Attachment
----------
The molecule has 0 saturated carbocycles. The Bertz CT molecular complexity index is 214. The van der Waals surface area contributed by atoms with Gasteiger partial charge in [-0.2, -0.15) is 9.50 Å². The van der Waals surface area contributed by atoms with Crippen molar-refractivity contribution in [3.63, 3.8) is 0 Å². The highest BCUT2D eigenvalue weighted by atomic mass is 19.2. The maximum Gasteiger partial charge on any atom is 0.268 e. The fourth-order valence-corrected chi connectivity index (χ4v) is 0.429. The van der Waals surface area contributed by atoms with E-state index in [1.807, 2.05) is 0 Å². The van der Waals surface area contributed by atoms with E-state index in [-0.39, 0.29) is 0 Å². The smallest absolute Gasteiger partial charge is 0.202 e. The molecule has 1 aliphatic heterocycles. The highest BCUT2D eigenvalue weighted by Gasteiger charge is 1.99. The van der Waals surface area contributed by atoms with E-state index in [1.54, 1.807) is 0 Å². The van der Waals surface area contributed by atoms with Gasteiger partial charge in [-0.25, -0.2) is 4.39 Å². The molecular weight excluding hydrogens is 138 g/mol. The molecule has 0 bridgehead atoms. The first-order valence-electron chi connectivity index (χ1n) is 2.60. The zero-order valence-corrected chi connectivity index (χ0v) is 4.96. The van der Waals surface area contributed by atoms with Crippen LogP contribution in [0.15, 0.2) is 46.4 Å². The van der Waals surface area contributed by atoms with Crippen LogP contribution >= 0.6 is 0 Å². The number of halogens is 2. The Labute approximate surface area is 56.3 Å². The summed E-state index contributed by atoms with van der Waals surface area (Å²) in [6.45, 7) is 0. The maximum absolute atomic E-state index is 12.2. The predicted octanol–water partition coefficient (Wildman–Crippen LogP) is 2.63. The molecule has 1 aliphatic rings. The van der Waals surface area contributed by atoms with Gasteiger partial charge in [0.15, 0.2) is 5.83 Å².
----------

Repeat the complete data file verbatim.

The molecule has 0 saturated carbocycles. The Bertz CT molecular complexity index is 214. The van der Waals surface area contributed by atoms with Gasteiger partial charge in [-0.2, -0.15) is 9.50 Å². The van der Waals surface area contributed by atoms with Crippen molar-refractivity contribution in [3.63, 3.8) is 0 Å². The highest BCUT2D eigenvalue weighted by atomic mass is 19.2. The maximum Gasteiger partial charge on any atom is 0.268 e. The fourth-order valence-corrected chi connectivity index (χ4v) is 0.429. The van der Waals surface area contributed by atoms with E-state index in [1.807, 2.05) is 0 Å². The van der Waals surface area contributed by atoms with E-state index in [-0.39, 0.29) is 0 Å². The smallest absolute Gasteiger partial charge is 0.202 e. The molecule has 1 aliphatic heterocycles. The highest BCUT2D eigenvalue weighted by Gasteiger charge is 1.99. The van der Waals surface area contributed by atoms with E-state index in [1.54, 1.807) is 0 Å². The van der Waals surface area contributed by atoms with Gasteiger partial charge in [-0.25, -0.2) is 4.39 Å². The molecular weight excluding hydrogens is 138 g/mol. The molecule has 0 bridgehead atoms. The first-order valence-electron chi connectivity index (χ1n) is 2.60. The zero-order valence-corrected chi connectivity index (χ0v) is 4.96. The van der Waals surface area contributed by atoms with Crippen LogP contribution in [0.15, 0.2) is 46.4 Å². The van der Waals surface area contributed by atoms with Crippen LogP contribution >= 0.6 is 0 Å². The number of halogens is 2. The Labute approximate surface area is 56.3 Å². The summed E-state index contributed by atoms with van der Waals surface area (Å²) in [6.45, 7) is 0. The maximum absolute atomic E-state index is 12.2. The predicted octanol–water partition coefficient (Wildman–Crippen LogP) is 2.63. The molecule has 1 aliphatic rings. The van der Waals surface area contributed by atoms with Gasteiger partial charge in [0.15, 0.2) is 5.83 Å².